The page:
Each day this month (assuming I don’t get busy or bored!), I’ll reflect on a tiny sliver of pop culture that I enjoyed or appreciated this year — scenes, shots, gestures, verses, sights, sounds, moments. Today: complimenting Bruno Mars in a way that sounds like an insult.
Something unexpected happens at the 32-minute mark on Bruno Mars’ album 24K Magic. I sat back in my chair.
The album ends.
It’s over. That’s it! Nine songs, each less than five minutes long. No skits, no tangents, no filler. Four years between albums, and here’s what Bruno Mars has to show for it: nine songs, all stellar.
Brevity is the soul of wit. It’s not the only soul of wit, but it’s an underrated one. It was hard to come by in pop this year. Kanye West’s The Life of Pablo is frequently brilliant and captivating, but it also features verses and entire songs that could be cut without taking anything away from what surrounds them. Elevating them, even. The same could be said, even more acutely, for The Weeknd, whose 18-song Starboy has seven or eight classics and a bunch of…other items. Ditto Drake — I love you at your “Controlla,” but I don’t love you at your “9,” your “U With Me?” or your “Fire & Desire.” (Those are real song titles. This album was nominated for Album of the Year at the Grammys. The Grammys are bad.)
There’s nothing inherently wrong with a long album. Some of them are great, and some of them are just inevitable. You try telling Drake to slice off four tracks from his budding masterpiece. You try telling streaming services, which get more revenue from albums with more songs that can be played individually, that artistic decisions outweigh commercial ones.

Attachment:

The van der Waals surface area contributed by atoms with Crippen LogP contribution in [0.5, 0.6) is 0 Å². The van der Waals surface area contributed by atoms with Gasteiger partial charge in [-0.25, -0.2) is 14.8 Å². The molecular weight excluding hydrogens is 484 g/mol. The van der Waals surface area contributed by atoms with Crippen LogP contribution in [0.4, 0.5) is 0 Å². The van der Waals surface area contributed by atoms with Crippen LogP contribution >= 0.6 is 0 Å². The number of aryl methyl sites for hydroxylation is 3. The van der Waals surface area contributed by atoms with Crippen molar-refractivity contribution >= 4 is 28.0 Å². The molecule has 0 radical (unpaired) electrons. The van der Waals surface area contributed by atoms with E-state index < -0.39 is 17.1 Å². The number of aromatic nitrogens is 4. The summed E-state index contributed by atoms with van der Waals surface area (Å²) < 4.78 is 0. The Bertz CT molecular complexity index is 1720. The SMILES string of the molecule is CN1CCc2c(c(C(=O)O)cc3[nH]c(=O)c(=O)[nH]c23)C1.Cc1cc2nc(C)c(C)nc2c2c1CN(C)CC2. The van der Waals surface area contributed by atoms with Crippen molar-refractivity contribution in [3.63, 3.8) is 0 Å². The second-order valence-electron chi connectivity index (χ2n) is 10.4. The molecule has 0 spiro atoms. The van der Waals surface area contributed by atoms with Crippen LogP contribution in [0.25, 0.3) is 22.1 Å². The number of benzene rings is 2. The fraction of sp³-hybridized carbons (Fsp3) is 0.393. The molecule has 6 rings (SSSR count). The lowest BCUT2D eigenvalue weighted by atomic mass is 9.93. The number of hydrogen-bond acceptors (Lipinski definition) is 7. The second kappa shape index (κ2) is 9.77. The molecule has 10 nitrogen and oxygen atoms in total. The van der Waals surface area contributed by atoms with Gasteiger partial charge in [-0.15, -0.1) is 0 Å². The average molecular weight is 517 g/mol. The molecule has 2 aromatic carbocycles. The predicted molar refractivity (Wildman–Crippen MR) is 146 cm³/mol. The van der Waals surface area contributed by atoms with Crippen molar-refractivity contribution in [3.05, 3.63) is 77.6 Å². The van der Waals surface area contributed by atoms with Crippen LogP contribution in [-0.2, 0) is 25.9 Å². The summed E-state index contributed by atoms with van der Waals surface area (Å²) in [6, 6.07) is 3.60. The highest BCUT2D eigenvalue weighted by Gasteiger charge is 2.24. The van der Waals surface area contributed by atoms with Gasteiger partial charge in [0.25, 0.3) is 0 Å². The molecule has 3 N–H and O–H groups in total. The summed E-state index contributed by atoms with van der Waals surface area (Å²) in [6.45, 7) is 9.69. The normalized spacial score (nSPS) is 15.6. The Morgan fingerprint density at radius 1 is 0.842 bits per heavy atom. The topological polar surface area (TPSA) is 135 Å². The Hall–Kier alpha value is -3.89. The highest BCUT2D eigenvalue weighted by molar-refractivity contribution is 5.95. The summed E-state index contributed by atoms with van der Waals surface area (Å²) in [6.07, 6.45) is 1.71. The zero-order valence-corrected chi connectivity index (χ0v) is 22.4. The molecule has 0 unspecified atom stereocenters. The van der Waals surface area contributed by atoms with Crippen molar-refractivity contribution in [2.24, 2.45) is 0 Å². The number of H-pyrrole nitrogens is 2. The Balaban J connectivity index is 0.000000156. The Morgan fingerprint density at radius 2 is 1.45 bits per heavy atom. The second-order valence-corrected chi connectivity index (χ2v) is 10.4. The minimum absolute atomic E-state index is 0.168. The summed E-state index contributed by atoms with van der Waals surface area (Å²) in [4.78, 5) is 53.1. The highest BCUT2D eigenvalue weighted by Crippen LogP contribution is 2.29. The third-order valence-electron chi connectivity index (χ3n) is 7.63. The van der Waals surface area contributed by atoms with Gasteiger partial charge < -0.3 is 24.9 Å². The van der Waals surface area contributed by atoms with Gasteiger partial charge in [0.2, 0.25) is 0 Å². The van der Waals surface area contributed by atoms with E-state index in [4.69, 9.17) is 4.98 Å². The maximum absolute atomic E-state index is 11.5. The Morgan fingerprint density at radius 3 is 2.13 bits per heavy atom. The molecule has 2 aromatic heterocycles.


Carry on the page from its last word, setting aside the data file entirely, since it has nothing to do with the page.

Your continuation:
Even the ones that aren’t great have greatness in them, and in some cases, the good has to come with the bad. The same creative process that produced “Facts” (not good) also produced “Ultralight Beam” (genius) — in an era of music consumption that eschews hard-copy ownership, there’s never been a time more conducive for an artist indulging his creative whims, listeners’ attention spans be damned. Sorry, editors. This phenomenon isn’t going away.
But it doesn’t work for everyone. Bruno Mars is a prime example. He seems to have a pretty big ego about his talents and his charm, but by all accounts, he’s a relentless perfectionist who wouldn’t dare put anything out into the world that he didn’t think was abundantly ready to be there. He told Zane Lowe that he only put nine songs on 24K Magic because that’s all he had in him, and it shows. These songs feel polished and curated to ping our senses just enough to satisfy, but not enough to oversaturate. There’s never been more pop culture available at our fingertips, and it’s never been harder to choose what’s worth watching and what’s worth listening to. Bruno Mars did the job for us — he worked for four years to give you the very best of what he has, and when time was up, he gave it to us. There’s a lesson there for all of us. That is, if we’re not too busy jamming to that sultry groove on “Versace on the Floor” for the eighteenth time. “Daaance.”